We're at war. The people in charge of running the war say that we have to trust them: trust their integrity, and trust their judgment.
But how can we trust our government to spot terrorists when it thinks that glow sticks are items of "drug paraphernalia?"
This sounds like a joke, but it isn't. Last year, the Department of Justice and the DEA tried to prosecute concert promoters in New Orleans under the federal "crackhouse law." That law makes it a felony to maintain a building or facility for the purpose of drug consumption. Traditionally, the law has been applied to places that are, well, crack houses. But — calling glow sticks and bottled water "drug paraphernalia" — then-U.S. Attorney Eddie Jordan attempted to jail three New Orleans concert promoters by reasoning that (1) people come to raves; (2) people who come to raves sometimes use drugs; (3) concert promoters must know this (especially in light of the presence of "drug paraphernalia"); and so, (4) a rave must be an event that takes place "for the purpose of drug consumption" under the law.
The federal district court made short work of this claim, dismissing the charges and calling them a violation of the First Amendment. But that hasn't stopped our drug warriors.
Now Sen. Joe Biden, D-Del., has introduced a bill (the "Reducing Americans' Vulnerability to Ecstasy Act of 2002," cutely called "the RAVE Act"), also sponsored by Sens. Chuck Grassley, R-Iowa, Orrin Hatch, R-Utah, Patrick Leahy, D-Vt., and Richard Durbin, D-Ill. The bill would essentially write into the crackhouse statute the same approach already rejected by the district court in New Orleans. According to The Washington Post:
When he introduced the bill in June, Sen. Joe Biden, D-Del., said "most raves are havens for illicit drugs," and congressional findings submitted with the bill label as drug paraphernalia such rave mainstays as bottled water, "chill rooms" and glow sticks.
My three-year-old nephew is fond of bottled water and glow sticks, and usually needs a "chill room." Presumably Biden regards him as a dangerous criminal.
The RAVE Act should, all by itself, serve to explode Democratic claims that it's only the Republicans who pose a danger to civil liberties: nothing in the Bush administration's anti-terror plans would criminalize bottled water. Unfortunately, the RAVE Act (what is it with these cutesy acronyms, anyway?) also suggests that there's a lot of raving going on in Washington — raving lunacy.
The real story is that federal law enforcement efforts against ecstasy have proved impotent. Frustrated by this failure, they've targeted electronic music concerts ("raves") not because they're especially important targets (they're not) but because they're easy, and public, targets.
Unable to endure the continuing evidence of drug-war failure, the drug warriors are lashing out, hoping that the ignorant will be convinced that they're earning their pay. Congress is playing along because, basically, Congress isn't up to the job of riding herd on the massive drug-war bureaucracy.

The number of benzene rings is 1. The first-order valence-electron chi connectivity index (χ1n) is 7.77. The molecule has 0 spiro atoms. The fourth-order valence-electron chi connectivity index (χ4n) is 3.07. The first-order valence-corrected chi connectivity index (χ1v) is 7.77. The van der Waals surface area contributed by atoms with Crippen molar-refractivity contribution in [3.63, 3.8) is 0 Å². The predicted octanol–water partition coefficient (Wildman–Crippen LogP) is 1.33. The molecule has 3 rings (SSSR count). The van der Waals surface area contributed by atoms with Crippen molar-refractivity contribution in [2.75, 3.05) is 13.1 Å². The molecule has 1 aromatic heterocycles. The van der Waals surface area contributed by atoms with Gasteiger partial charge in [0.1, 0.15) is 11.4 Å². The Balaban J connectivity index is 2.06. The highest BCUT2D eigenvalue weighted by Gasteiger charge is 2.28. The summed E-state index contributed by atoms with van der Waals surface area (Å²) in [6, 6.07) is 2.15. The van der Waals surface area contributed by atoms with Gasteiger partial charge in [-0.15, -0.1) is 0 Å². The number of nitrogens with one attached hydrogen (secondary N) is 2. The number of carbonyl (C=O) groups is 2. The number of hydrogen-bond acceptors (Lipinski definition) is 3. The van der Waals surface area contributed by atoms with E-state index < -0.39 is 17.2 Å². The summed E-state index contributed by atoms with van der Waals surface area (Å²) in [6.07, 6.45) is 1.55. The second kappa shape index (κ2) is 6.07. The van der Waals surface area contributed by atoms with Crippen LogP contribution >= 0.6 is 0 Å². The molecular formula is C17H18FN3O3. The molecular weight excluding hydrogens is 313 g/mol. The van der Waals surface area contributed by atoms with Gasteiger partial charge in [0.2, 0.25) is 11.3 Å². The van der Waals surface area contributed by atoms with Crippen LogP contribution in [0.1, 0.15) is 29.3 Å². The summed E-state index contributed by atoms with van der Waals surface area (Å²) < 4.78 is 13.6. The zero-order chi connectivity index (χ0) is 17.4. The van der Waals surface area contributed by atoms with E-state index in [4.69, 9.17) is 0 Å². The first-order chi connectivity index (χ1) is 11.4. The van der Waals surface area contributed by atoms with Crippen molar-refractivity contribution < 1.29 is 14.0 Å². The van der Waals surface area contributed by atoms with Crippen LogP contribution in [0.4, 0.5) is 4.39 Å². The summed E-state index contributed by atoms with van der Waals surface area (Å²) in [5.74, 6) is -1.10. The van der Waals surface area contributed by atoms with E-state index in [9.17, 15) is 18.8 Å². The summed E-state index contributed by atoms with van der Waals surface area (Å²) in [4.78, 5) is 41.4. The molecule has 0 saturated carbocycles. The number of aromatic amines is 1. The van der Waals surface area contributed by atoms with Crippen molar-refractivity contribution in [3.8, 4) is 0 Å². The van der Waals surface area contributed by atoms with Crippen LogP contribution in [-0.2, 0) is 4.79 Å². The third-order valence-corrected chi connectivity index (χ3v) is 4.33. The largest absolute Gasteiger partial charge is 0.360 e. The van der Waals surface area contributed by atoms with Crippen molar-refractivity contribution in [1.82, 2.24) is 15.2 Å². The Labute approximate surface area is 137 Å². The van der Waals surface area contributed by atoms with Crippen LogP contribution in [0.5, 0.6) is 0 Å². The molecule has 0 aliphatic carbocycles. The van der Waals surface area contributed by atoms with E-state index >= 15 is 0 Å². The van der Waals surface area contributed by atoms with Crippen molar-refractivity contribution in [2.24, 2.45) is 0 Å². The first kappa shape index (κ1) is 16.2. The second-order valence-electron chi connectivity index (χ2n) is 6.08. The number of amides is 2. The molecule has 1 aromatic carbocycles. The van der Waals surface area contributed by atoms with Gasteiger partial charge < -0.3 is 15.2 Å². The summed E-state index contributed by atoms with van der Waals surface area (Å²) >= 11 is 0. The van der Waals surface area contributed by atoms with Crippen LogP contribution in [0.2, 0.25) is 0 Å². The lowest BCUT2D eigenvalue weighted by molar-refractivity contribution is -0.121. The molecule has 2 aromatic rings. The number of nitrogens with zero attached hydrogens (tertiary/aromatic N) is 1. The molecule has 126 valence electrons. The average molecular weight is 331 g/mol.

The drug war has been a massive failure: a waste of money, of lives and of time. It's also been accompanied by extensive inroads on traditional American freedoms: property forfeitures, "no-knock" searches, expanded wiretap authority, and the destruction of financial privacy, to name just a few.
These are inroads that have served the agendas of bureaucrats but that haven't done anything to solve the problem that was claimed as their justification. And the drug war's combination of intrusiveness, corruption and ineptitude calls into question the government's ability to carry out the war on terrorism.
Will the drug war serve as a model for the war on terrorism? Some within the federal bureaucracy seem to think it should, and it's easy to understand why: The drug war may have been a disaster for America, but it has been a three-decade gravy train for bureaucrats. And if Congress can't ride herd on the drug war bureaucracy, it probably won't be able to oversee the terror-war bureaucracy either.
Not being a bureaucrat, I think the drug war is a terrible model. In fact, I think it's an argument against creating a Homeland Security bureaucracy at all. If we can't trust the government to tell a glow stick from a hypodermic needle, then I don't think we can trust it to tell the difference between an American and a terrorist.
I'm willing to support an invasion of Iraq and of other enemy nations like Saudi Arabia or Syria. I'm not willing to support an approach that will turn the United States itself into an occupied country — something the drug war crowd has come a long way toward doing on its own.
Glenn Harlan Reynolds is a law professor at the University of Tennessee and publishes InstaPundit.Com. He is co-author, with Peter W. Morgan, of The Appearance of Impropriety: How the Ethics Wars Have Undermined American Government, Business, and Society (The Free Press, 1997).